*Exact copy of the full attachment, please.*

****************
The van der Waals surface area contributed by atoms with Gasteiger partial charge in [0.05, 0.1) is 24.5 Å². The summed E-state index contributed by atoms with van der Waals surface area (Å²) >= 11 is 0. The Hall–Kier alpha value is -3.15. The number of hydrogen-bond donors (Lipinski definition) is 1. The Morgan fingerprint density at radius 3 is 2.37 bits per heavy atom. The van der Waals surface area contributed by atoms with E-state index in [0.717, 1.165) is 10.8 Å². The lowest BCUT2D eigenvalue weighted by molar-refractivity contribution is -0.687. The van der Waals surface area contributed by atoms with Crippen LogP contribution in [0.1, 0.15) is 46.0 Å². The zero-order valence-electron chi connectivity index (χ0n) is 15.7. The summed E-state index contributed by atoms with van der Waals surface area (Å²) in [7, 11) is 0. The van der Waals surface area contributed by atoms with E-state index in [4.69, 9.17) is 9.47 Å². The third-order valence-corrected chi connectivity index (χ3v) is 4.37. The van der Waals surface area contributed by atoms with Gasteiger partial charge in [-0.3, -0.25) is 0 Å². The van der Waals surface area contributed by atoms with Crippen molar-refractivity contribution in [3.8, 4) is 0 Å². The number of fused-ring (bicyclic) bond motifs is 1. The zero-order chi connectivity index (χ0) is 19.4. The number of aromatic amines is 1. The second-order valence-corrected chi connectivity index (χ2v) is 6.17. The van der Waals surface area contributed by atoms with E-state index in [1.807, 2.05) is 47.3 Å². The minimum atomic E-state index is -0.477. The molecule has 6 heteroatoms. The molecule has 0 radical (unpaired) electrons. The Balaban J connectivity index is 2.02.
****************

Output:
The van der Waals surface area contributed by atoms with Gasteiger partial charge in [0.05, 0.1) is 24.5 Å². The summed E-state index contributed by atoms with van der Waals surface area (Å²) >= 11 is 0. The Hall–Kier alpha value is -3.15. The number of hydrogen-bond donors (Lipinski definition) is 1. The Morgan fingerprint density at radius 3 is 2.37 bits per heavy atom. The van der Waals surface area contributed by atoms with E-state index in [0.717, 1.165) is 10.8 Å². The lowest BCUT2D eigenvalue weighted by molar-refractivity contribution is -0.687. The van der Waals surface area contributed by atoms with Crippen LogP contribution in [0.1, 0.15) is 46.0 Å². The zero-order valence-electron chi connectivity index (χ0n) is 15.7. The summed E-state index contributed by atoms with van der Waals surface area (Å²) in [7, 11) is 0. The van der Waals surface area contributed by atoms with E-state index in [4.69, 9.17) is 9.47 Å². The third-order valence-corrected chi connectivity index (χ3v) is 4.37. The van der Waals surface area contributed by atoms with Gasteiger partial charge in [-0.3, -0.25) is 0 Å². The van der Waals surface area contributed by atoms with Crippen molar-refractivity contribution in [3.8, 4) is 0 Å². The number of fused-ring (bicyclic) bond motifs is 1. The zero-order chi connectivity index (χ0) is 19.4. The number of aromatic amines is 1. The second-order valence-corrected chi connectivity index (χ2v) is 6.17. The van der Waals surface area contributed by atoms with E-state index in [1.807, 2.05) is 47.3 Å². The minimum atomic E-state index is -0.477. The molecule has 6 heteroatoms. The molecule has 0 radical (unpaired) electrons. The Balaban J connectivity index is 2.02.